Lower CoSMOS-Life of Lance Vier #5

“It’s Gothia. Don’t look.”

            We waited in a metal warehouse, on an abandoned lot with an unkempt home on the outside. I presumed some of the grunts here lived there. Pibb was at my side. He stayed close. It surprised me the fear I noticed in his eyes. The stories about him painted a different picture of indifference. He was old now though. I needed to give him that much. I cannot expect a man of his age to not fear death. I wanted to believe he wasn’t afraid because I was. When Gothia brought Mother down and she ensured we were not harmed, her remains stayed in a field somewhere. I did not know where we were.

            “Poor sweet lady,” Pibb said.

            I assumed he spoke of Mother because we didn’t meet Gothia, but he was referring to her.

            Behind us was a desk, a small light on, papers out, and another small office building on the side of this small hanger. The door burst open, and a man came out in a tuxedo and top hat, both garments worn out over time. His face had mixed up blue and black face paint, haphazardly applied.

            “Ta-da!” He said with his arms out to us.

            “Welcome, poopyheads! You’re in for a treat!”

            “Who is this?” I said.

            “No idea,” Pibb said.

Behind the man, a slumped-down younger man exited with him. Bald, his nostrils, ear, and mouth all artificially opened. Stretched out with braces to keep them from going to where they normally should. He wore red spandex and a black t-shirt, almost akin to wrestling attire.

            “Come on, Face,” the man waved for him to follow toward us.

            “Welcome. Welcome. Now, I will start off and my assistant here will keep you company. I am Show Bard. You may have heard of me around the town?” Show Bard said and waited for our acknowledgment.

            “Well, I know you two! Face, this is Mister Francis Pibb and who are you, young man?”

            I said nothing as he waited for me to introduce myself. My mind kept shooting back and forth to where I was at and then to if my wife moved on by now.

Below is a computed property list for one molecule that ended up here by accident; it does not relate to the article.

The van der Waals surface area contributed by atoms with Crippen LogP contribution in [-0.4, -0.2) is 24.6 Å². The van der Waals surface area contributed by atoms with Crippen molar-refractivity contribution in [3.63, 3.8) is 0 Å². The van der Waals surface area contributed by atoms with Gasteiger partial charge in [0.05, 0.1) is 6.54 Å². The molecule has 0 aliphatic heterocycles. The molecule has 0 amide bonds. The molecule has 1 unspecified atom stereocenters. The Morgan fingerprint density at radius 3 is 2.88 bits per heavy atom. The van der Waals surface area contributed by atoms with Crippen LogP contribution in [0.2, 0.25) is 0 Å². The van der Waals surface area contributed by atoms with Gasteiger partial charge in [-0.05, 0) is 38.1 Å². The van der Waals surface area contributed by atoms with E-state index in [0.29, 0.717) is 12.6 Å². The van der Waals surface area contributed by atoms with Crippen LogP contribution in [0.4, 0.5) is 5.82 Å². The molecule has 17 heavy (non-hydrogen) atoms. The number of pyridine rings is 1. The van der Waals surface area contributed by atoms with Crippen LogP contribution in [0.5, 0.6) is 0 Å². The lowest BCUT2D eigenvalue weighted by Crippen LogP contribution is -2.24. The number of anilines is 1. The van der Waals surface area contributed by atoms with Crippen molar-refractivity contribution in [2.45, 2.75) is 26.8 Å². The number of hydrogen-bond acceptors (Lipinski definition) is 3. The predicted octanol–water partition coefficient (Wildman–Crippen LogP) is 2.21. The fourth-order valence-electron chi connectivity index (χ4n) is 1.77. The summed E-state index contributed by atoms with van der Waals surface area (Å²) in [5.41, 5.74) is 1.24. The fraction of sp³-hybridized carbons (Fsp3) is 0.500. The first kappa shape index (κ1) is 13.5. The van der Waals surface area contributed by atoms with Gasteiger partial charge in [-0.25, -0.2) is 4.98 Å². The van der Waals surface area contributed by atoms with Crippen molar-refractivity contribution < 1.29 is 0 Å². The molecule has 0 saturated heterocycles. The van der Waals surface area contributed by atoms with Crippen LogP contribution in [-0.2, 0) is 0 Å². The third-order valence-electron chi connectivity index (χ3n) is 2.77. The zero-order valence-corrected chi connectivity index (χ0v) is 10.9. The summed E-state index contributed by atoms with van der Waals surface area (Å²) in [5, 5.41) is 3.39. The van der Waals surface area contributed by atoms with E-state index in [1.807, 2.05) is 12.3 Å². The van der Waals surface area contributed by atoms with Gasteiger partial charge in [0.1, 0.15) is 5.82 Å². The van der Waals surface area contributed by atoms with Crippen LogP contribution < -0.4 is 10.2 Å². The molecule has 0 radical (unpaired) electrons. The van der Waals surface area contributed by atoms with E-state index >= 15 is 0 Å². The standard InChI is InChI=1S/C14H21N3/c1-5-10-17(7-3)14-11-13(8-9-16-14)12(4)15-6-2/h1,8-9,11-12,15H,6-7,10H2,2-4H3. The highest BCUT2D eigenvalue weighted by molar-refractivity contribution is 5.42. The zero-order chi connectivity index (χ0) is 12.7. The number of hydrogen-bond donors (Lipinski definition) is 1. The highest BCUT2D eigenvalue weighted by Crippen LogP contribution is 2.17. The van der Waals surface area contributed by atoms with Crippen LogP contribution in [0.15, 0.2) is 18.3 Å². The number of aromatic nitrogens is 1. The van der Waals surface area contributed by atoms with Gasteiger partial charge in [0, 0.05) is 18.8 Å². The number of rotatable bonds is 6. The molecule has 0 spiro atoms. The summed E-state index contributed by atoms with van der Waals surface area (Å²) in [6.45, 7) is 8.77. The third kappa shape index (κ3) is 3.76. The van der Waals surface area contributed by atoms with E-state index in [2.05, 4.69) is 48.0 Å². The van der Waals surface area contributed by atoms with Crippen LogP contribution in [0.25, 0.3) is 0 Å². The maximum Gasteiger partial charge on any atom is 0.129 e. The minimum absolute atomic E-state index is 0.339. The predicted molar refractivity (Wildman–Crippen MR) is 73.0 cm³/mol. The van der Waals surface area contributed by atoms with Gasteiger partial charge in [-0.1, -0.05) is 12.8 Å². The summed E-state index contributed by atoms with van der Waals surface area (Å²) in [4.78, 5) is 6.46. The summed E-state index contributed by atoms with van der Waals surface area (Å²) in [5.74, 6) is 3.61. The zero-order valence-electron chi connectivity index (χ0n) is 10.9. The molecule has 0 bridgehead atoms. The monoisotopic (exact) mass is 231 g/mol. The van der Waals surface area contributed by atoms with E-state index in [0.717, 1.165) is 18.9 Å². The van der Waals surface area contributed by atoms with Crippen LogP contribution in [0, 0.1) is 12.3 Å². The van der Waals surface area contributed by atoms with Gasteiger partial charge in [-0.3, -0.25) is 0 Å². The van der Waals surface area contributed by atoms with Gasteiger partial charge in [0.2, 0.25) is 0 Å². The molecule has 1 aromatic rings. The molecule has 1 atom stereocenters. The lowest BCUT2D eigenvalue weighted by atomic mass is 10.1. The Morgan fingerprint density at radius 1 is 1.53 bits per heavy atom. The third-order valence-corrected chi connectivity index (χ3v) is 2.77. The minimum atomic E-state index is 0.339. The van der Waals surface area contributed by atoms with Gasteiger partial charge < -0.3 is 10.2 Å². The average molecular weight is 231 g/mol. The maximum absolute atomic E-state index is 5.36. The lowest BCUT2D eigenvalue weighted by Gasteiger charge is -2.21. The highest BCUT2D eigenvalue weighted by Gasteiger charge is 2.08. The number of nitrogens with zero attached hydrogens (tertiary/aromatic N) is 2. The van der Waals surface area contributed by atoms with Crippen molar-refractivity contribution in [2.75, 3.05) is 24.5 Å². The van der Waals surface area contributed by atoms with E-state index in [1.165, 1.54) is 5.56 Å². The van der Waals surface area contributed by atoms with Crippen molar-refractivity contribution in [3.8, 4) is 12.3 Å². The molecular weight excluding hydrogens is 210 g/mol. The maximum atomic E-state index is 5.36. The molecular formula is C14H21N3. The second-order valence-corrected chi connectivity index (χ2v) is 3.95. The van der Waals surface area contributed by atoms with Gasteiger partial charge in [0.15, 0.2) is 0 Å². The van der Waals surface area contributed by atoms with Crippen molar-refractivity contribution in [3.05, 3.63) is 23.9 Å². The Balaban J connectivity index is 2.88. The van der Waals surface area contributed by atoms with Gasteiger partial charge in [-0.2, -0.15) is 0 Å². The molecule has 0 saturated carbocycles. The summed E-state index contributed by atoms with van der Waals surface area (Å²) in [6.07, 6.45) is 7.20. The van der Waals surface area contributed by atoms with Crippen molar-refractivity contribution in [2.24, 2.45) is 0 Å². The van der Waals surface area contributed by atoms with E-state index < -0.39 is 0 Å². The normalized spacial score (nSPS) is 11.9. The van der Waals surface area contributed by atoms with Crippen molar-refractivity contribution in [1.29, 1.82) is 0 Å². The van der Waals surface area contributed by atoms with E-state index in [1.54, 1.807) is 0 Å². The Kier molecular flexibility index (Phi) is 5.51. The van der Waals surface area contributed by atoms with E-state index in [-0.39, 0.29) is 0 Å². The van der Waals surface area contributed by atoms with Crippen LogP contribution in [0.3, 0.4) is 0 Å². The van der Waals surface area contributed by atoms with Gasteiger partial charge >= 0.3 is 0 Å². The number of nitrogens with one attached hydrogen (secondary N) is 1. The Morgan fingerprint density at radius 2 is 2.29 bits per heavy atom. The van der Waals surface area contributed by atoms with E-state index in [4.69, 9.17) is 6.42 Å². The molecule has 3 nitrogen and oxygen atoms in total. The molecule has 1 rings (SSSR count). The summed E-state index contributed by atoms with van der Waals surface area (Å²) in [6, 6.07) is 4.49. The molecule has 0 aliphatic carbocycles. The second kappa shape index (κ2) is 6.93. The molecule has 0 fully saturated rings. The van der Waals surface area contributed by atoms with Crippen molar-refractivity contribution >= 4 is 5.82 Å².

“Ok then, this here is Face. And I am only using his surname. To save time because everyone asks, why do they call you, Face? Isn’t it self-explanatory?” he said.

            He didn’t need to go further. Face whimpered when he breathed and shifted in and out of flashing anger to a compliant demeanor like batting an eye, harmless and aggressive by the second.

            “That reminds me of a dirge for him. We will have a sing-a-long later but for now…” The man cleared his throat and then into a song, improvising his dance.

            “Don’t cry for me Argentina. The truth is I never left you…” He went on for hours, changing songs and dancing, unfazed by the effort. F*ce face stared at both of us, breathing in and out like an old hound, but standing around like a brainless husk.

            “I need to sit,” Pibb said.

            “The French are glad to die for love. A kiss on the hand may be quite continental. But diamonds are a girl’s best friend…”

            “Can he get a chair?!” I said loud enough to break his routine. He stopped.

            “Is it you old, Pibbster?” said Show Bard. “Too bad. This is part of your incarceration. Now, where was I? Ok. Making your way in the world today takes everything you got…”